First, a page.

Taking God at His Word

Kevin DeYoung‘s most recent long pamphlet (or short book) is Taking God at His Word.  I have read several of his others in recent years, and so I was quite happy to receive an advanced copy from Crossway to review.

Taking God is the best introduction to the Evangelical doctrine of the Bible that I have read.  I read the 127 pages in one sitting.  I continue to be amazed at the way DeYoung can pack so much information into so small a space without sacrificing readability.  It’s really not hard to read.

He starts Psalm 119 and calls us to love the Bible as much as the psalmist.  That kind of passion is rarely the starting point of most theology books, but it should be.  For seasoned pastors and theologians, this book will serve as a useful resource for explanation and illustration, there is nothing radical or “new” about DeYoung’s doctrine, for sure.  For budding theologians, every page will be insightful and delightfully helpful.

Speaking of the various attributes of the Bible, DeYoung writes (p.43):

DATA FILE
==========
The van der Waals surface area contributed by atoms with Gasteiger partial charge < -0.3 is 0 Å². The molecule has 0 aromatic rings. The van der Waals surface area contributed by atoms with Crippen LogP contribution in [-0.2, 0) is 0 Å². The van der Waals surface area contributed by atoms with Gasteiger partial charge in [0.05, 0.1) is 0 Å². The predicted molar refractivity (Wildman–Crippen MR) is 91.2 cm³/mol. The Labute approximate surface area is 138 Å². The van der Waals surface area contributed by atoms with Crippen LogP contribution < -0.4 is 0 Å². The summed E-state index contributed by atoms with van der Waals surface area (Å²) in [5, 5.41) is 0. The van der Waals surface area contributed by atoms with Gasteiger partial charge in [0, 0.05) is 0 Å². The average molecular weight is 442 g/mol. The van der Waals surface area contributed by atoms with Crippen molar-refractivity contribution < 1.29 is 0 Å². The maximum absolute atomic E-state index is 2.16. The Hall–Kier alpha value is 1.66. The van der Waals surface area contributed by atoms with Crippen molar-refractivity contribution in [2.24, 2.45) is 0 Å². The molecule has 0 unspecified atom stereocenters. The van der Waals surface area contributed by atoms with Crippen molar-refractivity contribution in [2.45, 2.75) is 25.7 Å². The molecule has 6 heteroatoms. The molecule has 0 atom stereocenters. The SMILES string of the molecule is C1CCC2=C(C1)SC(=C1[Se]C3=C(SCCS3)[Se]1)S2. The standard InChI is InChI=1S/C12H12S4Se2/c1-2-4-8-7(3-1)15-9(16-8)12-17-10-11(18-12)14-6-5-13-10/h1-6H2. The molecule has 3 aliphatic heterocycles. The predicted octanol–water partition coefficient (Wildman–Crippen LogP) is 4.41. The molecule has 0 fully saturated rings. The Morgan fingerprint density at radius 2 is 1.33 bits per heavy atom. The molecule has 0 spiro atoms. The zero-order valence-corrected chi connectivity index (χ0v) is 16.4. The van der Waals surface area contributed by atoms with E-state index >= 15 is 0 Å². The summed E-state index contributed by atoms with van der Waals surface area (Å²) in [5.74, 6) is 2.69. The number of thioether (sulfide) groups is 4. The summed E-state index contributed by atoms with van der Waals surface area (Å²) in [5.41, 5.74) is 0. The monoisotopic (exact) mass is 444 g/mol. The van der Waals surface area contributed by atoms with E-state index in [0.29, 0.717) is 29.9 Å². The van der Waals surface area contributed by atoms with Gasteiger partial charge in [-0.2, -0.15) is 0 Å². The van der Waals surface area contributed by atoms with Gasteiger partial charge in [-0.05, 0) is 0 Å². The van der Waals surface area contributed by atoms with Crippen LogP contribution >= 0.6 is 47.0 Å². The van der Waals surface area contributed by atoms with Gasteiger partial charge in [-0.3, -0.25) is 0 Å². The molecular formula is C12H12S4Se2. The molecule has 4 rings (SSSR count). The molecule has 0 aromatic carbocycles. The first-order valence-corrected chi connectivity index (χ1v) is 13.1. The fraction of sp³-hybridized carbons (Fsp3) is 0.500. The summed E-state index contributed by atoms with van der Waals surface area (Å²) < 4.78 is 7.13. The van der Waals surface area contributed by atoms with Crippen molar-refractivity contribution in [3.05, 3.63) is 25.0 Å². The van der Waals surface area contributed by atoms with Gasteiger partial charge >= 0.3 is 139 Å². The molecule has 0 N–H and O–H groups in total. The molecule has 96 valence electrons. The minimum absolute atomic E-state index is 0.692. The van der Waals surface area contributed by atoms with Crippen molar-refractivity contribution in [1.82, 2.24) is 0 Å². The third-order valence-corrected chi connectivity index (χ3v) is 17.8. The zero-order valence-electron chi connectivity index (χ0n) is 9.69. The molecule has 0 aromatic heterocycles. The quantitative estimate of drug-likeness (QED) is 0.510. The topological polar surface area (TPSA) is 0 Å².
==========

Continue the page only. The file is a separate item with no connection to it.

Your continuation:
If authority is the liberal problem, clarity the postmodern problem, and necessity the problem for atheists and agnostics, then sufficiency is the attribute most quickly doubted by rank-and-file churchgoing Christians.

With footnotes including John Frame, John Calvin, B.B. Warfield, J. I. Packer, Herman Bavinck, Matthew Henry and Jonathan Edwards, we all know where DeYoung stands.  He is not making waves doctrinally.  On the other hand, I know of no other book that so helpfully, clearly and persuasively deals with the basic doctrine of the Bible, which is so fundamental to all Christians.  Another strong base hit for DeYoung.

Don’t look here for nuancing or serious interaction with other Christian traditions on the doctrine of the Bible.  Some will probably unfairly accuse DeYoung of skirting these issues when they are clearly not the aim of this book.  For that purpose, consult the annotated bibliography in the appendix, which I found to be a terrific list for Reformed/Evangelical authors who deal with much more nuanced and complex issues on this topic.

For those looking for a good introduction to the doctrine of the Bible . . . highly recommended!

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